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Etchells Pre-Nationals conclude in light weather

by Bernie Kaaks on 8 Jan 2013
Bernie Kaaks
Day 3 of the Syd Corser Etchells Regatta (the Pre-Nationals) being sailed out of the Royal Perth Yacht Club Fremantle Annexe, started where day two left off – the promise of breeze to come, but no delivery!

The Race Committee ventured half way to Africa in search of breeze (well, as far as the Kwinana deepwater channel), and set a course on 020 degrees in very light conditions under grey, cloudy skies, with the threat of rain about and very high humidity.


The attempt at a start turned futile as pressure continued to drop and the AP was hoisted in the final minute before the start to end the misery.

A change of breeze to the south east followed, so the committee boat was relocated much closer to shore, a course was set up on 130 degrees and at 12:20 the starting sequence began. Alas, within the final minute, a big shift to the right would have made it possible for the fleet to reach the top mark without needing to tack. Once again, the AP halted proceedings and once again, the course was reset.

At 1300 the warning signal was displayed for the fourth time, this time on a course of 200 degrees with reasonably steady breeze at around 5 knots. A further delay was initiated by the sailors themselves. John Greeve led out well early, sucked those around him over the line as well, and so the fleet faced a general recall. Finally, under a black flag, race 4 of the series began.



Michael Manford, starting near the pin end, saw an opportunity early and crossed the fleet on port to set up a handy lead and worked his way up the centre of the course, along with five or six others. The remainder made the commitment to go to the corners, and although the port tackers came out slightly better than those who took the long leg on starboard, both groups lost ground on those who worked the shifts down the middle.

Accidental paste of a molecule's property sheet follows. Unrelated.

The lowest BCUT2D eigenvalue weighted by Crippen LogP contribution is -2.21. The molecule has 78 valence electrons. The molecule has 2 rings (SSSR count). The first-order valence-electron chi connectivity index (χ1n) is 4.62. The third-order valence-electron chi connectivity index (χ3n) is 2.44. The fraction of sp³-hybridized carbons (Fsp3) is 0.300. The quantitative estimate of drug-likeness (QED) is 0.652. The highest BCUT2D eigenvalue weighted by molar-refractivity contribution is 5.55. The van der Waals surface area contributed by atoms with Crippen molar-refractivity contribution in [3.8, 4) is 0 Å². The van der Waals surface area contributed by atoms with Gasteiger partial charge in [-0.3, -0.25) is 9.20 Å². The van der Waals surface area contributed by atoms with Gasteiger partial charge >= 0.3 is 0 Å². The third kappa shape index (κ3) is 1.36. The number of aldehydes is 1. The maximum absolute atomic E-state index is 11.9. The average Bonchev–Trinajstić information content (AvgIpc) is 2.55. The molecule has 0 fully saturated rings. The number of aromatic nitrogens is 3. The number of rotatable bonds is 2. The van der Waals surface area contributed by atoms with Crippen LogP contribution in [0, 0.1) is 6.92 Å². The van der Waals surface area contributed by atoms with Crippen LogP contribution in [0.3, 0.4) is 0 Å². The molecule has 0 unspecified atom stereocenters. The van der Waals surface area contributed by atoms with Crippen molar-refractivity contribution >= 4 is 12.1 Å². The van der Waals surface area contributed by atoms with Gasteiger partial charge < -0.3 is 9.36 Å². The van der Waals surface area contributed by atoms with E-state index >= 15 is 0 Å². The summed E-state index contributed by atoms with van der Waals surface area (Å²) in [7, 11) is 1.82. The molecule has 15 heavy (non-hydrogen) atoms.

At the first top mark, Manford enjoyed a narrow lead over John Bertrand and Matthew Chew, with Raymond Smith, David Healey and Torvar Mirsky all reasonably placed.

At the top mark the second time, Manford had extended his lead but the group behind him had bunched up, making for an exciting final leg to the downwind finish line.

Manford won well, ahead of Bertrand, followed by Chew, Healey, and Mirsky, who consolidated his place at the head of the leaderboard by finishing one place ahead of Thornburrow.



After his promising finish in race 4, Bertrand was involved in a start line collision, exonerated with a penalty turn and found himself at the back of the fleet in light winds, very hot weather, and virtually no way out.

Having already missed the first day of the regatta, they elected to retire. He was joined by Michael Manford, who was also well back in the early part of the race.



Peter Chappell, Torvar Mirsky and Alistair McMichael all began well, taking out the podium places in race 5. With the breeze now almost non-existent, the race committee wisely decided to pull up stumps and declare the regatta finished.

His second place therefore cemented Torvar Mirsky’s boat Chilli Plum in top spot on the table and he becomes the new Syd Corser Regatta Champion with a total of nine points.

The minor places were filled by Hong Kong sailor Mark Thornburrow (Racer X) on 14 points and Peter Chappell (1382) on 15.

Tomorrow is a rest and registration day for the National Championship, which begins on Wednesday.

Sail Port Stephens 2017 660x82Zhik Dinghy 660x82Wildwind 2016 660x82

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